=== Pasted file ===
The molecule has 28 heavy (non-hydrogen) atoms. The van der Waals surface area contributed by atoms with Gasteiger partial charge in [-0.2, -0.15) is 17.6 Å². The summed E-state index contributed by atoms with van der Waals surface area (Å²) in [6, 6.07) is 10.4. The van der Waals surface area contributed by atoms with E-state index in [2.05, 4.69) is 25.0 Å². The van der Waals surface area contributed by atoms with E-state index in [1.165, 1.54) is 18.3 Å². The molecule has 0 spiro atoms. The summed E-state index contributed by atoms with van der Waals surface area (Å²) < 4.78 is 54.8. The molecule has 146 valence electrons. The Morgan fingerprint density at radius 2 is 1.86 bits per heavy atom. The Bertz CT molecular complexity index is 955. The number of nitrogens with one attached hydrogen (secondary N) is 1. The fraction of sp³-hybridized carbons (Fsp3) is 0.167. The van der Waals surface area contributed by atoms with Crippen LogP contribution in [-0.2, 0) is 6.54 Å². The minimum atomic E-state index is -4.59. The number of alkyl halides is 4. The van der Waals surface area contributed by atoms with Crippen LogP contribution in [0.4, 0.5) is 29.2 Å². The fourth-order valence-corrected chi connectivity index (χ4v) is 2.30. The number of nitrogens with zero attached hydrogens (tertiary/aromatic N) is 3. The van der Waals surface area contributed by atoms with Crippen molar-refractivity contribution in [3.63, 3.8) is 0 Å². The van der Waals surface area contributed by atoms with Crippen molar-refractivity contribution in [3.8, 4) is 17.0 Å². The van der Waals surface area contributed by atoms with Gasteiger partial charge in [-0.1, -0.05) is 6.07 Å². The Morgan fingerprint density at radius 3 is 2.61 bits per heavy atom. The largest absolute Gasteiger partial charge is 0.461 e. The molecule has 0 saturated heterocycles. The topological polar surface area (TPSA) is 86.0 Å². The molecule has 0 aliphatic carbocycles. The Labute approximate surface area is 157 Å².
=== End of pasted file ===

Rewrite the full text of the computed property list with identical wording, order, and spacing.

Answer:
The molecule has 28 heavy (non-hydrogen) atoms. The van der Waals surface area contributed by atoms with Gasteiger partial charge in [-0.2, -0.15) is 17.6 Å². The summed E-state index contributed by atoms with van der Waals surface area (Å²) in [6, 6.07) is 10.4. The van der Waals surface area contributed by atoms with E-state index in [2.05, 4.69) is 25.0 Å². The van der Waals surface area contributed by atoms with E-state index in [1.165, 1.54) is 18.3 Å². The molecule has 0 spiro atoms. The summed E-state index contributed by atoms with van der Waals surface area (Å²) < 4.78 is 54.8. The molecule has 146 valence electrons. The Morgan fingerprint density at radius 2 is 1.86 bits per heavy atom. The Bertz CT molecular complexity index is 955. The number of nitrogens with one attached hydrogen (secondary N) is 1. The fraction of sp³-hybridized carbons (Fsp3) is 0.167. The van der Waals surface area contributed by atoms with Crippen LogP contribution in [-0.2, 0) is 6.54 Å². The minimum atomic E-state index is -4.59. The number of alkyl halides is 4. The van der Waals surface area contributed by atoms with Crippen LogP contribution in [0.4, 0.5) is 29.2 Å². The fourth-order valence-corrected chi connectivity index (χ4v) is 2.30. The number of nitrogens with zero attached hydrogens (tertiary/aromatic N) is 3. The van der Waals surface area contributed by atoms with Crippen molar-refractivity contribution in [3.63, 3.8) is 0 Å². The van der Waals surface area contributed by atoms with Crippen molar-refractivity contribution in [3.8, 4) is 17.0 Å². The van der Waals surface area contributed by atoms with Gasteiger partial charge in [-0.1, -0.05) is 6.07 Å². The Morgan fingerprint density at radius 3 is 2.61 bits per heavy atom. The largest absolute Gasteiger partial charge is 0.461 e. The molecule has 0 saturated heterocycles. The topological polar surface area (TPSA) is 86.0 Å². The molecule has 0 aliphatic carbocycles. The Labute approximate surface area is 157 Å².